A special thank you goes to Garcia Photograhpers for capturing the worship at UnityOne.
UnityOne celebrated its 5th year at our annual Multicultural Worship Concert Experience in November.
Thanks to you we were able to raise additional funds for the next Multicultural Worship Experience as well as our business mentoring program, Asher Effect. We did this by uniting as one body through worship in song. We worshipped together with songs in Indonesian, Spanish, English, Korean, Sotho, Arabic, & Russian. Prophetic artist, Ricardo Colon, also joined us for our 5th year and took the whole event to another level!
The next UnityOne worship event will be announced shortly. Connect with us on social media for information on UnityOne events or subscribe to our mailing list to stay updated on our future projects. We hope to see you at our other events coming up in 2015, such as the Race In A Safe Place diversity discussion and launch of other programs focused on multiethnic ministry through worship.
We look forward to seeing you at the next UnityOne!
Join with over 50 regional churches for a time of extravagant worship as one body with songs from around the world.
Are you longing for a time of corporate worship where Christ is front & center?
Do you want to worship God without limits?
Are you ready to take the barriers off of worship?
To get tickets, go to www.unifiedbyone.com/tickets or click here.
This is not simply another event.
The purpose is be one, as Jesus prayed, in John 17.
The UnityOne Worship Concert Experience focuses on ethnic diversity in a corporate atmosphere of worship. This is churches coming together for one purpose; united as the body of Christ and worshipping in different languages under one roof.
At UnityOne the focus is worship so powerful and so sweet you will
- experience what it is for the church to dwell together in unity.
- hear how good and how pleasant it is to be one family in the Living God.
- feel God being pleased with His children.
Come, from wherever you are … come to worship God with your brothers and sisters in Christ.
You will not go home the same.
UnityOne is free of charge; however, your donation would help to support
- UnityOne Multicultural Worship Experiences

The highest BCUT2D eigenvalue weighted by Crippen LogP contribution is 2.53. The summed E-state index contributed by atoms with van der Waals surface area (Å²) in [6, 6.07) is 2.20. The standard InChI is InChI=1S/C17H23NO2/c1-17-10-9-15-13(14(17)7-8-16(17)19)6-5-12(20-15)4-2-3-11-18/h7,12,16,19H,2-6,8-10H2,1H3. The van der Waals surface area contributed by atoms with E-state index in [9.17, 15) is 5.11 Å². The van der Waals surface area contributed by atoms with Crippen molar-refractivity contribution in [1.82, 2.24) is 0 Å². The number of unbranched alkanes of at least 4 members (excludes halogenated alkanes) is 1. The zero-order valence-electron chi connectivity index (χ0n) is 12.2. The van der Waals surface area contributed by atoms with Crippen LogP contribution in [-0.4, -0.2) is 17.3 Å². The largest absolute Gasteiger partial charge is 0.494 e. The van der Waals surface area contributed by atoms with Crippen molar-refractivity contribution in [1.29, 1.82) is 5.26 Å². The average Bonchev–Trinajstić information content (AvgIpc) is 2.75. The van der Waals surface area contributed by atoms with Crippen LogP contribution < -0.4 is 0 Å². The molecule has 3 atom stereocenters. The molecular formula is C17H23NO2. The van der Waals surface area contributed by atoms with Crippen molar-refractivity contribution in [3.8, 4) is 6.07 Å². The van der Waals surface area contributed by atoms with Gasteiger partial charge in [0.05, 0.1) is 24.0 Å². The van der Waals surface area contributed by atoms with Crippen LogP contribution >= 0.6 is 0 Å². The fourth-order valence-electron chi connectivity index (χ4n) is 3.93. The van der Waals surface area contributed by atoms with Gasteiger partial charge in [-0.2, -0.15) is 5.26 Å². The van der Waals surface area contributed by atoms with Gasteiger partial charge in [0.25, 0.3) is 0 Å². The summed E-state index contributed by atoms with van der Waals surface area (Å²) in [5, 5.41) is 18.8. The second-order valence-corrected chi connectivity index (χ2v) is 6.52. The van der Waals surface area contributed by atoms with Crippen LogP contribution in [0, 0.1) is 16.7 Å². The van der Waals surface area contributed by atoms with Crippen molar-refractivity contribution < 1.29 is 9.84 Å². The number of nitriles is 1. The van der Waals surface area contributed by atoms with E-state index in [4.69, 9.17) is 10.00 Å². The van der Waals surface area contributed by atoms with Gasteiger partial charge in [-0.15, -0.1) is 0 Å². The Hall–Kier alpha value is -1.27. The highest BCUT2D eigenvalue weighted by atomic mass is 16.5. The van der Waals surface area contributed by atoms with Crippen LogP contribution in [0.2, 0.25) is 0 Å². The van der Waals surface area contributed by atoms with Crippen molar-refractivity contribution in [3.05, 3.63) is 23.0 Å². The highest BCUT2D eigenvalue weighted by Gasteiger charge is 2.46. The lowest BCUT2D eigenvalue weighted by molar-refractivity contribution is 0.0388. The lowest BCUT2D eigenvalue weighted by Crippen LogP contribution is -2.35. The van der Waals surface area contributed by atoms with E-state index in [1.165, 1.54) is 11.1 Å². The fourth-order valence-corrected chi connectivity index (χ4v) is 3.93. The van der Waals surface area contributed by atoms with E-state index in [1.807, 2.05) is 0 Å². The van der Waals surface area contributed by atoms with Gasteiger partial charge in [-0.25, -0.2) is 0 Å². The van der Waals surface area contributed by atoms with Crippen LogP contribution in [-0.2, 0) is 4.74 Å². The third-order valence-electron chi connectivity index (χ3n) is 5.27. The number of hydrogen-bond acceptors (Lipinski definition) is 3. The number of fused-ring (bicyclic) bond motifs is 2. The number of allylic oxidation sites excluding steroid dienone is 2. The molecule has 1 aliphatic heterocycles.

- Asher Effect – Enable servant leaders the foundation needed to succeed through a three month entrepreneurial and business mentorship with top thought and Christian leaders in the region.
The family tree of Jesus included the most famous foreigner in the Bible: Ruth, the Moabite who, when her husband dies, does not return to her family but chooses to remain with her Israelite mother-in-law, Naomi. Claiming a family based on ties that are stronger than blood is what the gospel tells us to do. Jesus warns in Matthew 10:37 that “whoever loves his father or mother more than me is not fit to be my disciple.” Ironically, the Moabites, although hailing from the line of Lot, the nephew of Abraham, were enemies of the Israelites. With God working within us, enemies become kin. The gospel’s genetic code has reshaped the family circle and our ties of kinship include all those who have been saved by the blood of the risen Christ. Church diversity arises out of this genealogy of the spirit, where foreigners become our family. A widowed woman in the Old Testament was expected to return to her own family if her husband died without brothers for her to marry or sons to take care of her. Ruth doesn’t just surrender her ethnic heritage when she joins Naomi on her return to Bethlehem, she sacrifices her individual identity, linking herself to a woman with whom she shares no familial tie. Ruth’s oath is a brave promise to submit to the unknown. “Wherever you go, I will go; wherever you live, I will live; your people will be my people, and your God will be my God.” Ruth surrenders to her mother-in-law’s foreign God and bends to His will. Ruth meets her mother-in-law’s kinsman Boaz, who puts her under his protection, gives her food to eat, and makes sure that she is safe among the other woman when gleaning his fields. Gleaning, or harvesting the leftovers, was a custom which provided food for those who were not otherwise provided for. In this remarkable multicultural congregation of the homeless poor and the landed rich, the rooted Israelite and the far-from-home Moabite, Ruth shows that the cries of the needy and the desolate are heard by God. Boaz knows that Ruth has remained with her mother-in-law, and he tells her, “May the Lord reward you for what you have done.” Well, between Boaz calling on God, and Naomi’s matrimonial angling, it’s a foregone conclusion that Ruth will eventually be the foreigner no longer. She and Boaz marry and have a son named Obed, whose grandson is David. The lineage of a king, from the womb of a foreign woman, planting the seeds that will reap strangers from all continents uniting in multiethnic worship and makes true the words of Paul: “In Christ there is no East or West.”
Photo from: samgyutsal.tumblr.com